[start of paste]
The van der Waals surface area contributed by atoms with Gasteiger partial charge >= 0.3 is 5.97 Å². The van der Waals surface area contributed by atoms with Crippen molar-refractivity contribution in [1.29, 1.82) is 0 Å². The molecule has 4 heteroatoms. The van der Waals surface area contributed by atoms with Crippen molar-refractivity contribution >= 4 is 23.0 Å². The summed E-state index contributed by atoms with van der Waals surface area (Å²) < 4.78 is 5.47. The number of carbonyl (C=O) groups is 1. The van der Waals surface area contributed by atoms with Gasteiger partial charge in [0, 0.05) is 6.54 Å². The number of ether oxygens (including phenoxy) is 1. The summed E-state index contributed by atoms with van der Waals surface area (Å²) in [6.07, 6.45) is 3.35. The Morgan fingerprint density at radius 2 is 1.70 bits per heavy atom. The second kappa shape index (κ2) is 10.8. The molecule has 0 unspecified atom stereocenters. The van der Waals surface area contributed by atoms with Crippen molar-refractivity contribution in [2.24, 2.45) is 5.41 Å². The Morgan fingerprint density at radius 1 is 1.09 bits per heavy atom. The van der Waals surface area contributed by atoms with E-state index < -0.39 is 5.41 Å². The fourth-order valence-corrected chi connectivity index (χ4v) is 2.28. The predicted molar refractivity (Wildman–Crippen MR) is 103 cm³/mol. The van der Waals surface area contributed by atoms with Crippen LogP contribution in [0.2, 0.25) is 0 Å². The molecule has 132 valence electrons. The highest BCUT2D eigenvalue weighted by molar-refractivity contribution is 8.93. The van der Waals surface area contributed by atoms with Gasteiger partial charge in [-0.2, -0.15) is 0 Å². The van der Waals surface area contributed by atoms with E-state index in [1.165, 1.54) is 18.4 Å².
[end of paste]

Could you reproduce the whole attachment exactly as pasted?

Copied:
The van der Waals surface area contributed by atoms with Gasteiger partial charge >= 0.3 is 5.97 Å². The van der Waals surface area contributed by atoms with Crippen molar-refractivity contribution in [1.29, 1.82) is 0 Å². The molecule has 4 heteroatoms. The van der Waals surface area contributed by atoms with Crippen molar-refractivity contribution >= 4 is 23.0 Å². The summed E-state index contributed by atoms with van der Waals surface area (Å²) < 4.78 is 5.47. The number of carbonyl (C=O) groups is 1. The van der Waals surface area contributed by atoms with Gasteiger partial charge in [0, 0.05) is 6.54 Å². The number of ether oxygens (including phenoxy) is 1. The summed E-state index contributed by atoms with van der Waals surface area (Å²) in [6.07, 6.45) is 3.35. The Morgan fingerprint density at radius 2 is 1.70 bits per heavy atom. The second kappa shape index (κ2) is 10.8. The molecule has 0 unspecified atom stereocenters. The van der Waals surface area contributed by atoms with Crippen molar-refractivity contribution in [2.24, 2.45) is 5.41 Å². The Morgan fingerprint density at radius 1 is 1.09 bits per heavy atom. The van der Waals surface area contributed by atoms with E-state index < -0.39 is 5.41 Å². The fourth-order valence-corrected chi connectivity index (χ4v) is 2.28. The predicted molar refractivity (Wildman–Crippen MR) is 103 cm³/mol. The van der Waals surface area contributed by atoms with Crippen LogP contribution in [0.2, 0.25) is 0 Å². The molecule has 132 valence electrons. The highest BCUT2D eigenvalue weighted by molar-refractivity contribution is 8.93. The van der Waals surface area contributed by atoms with Gasteiger partial charge in [-0.2, -0.15) is 0 Å². The van der Waals surface area contributed by atoms with E-state index in [1.165, 1.54) is 18.4 Å².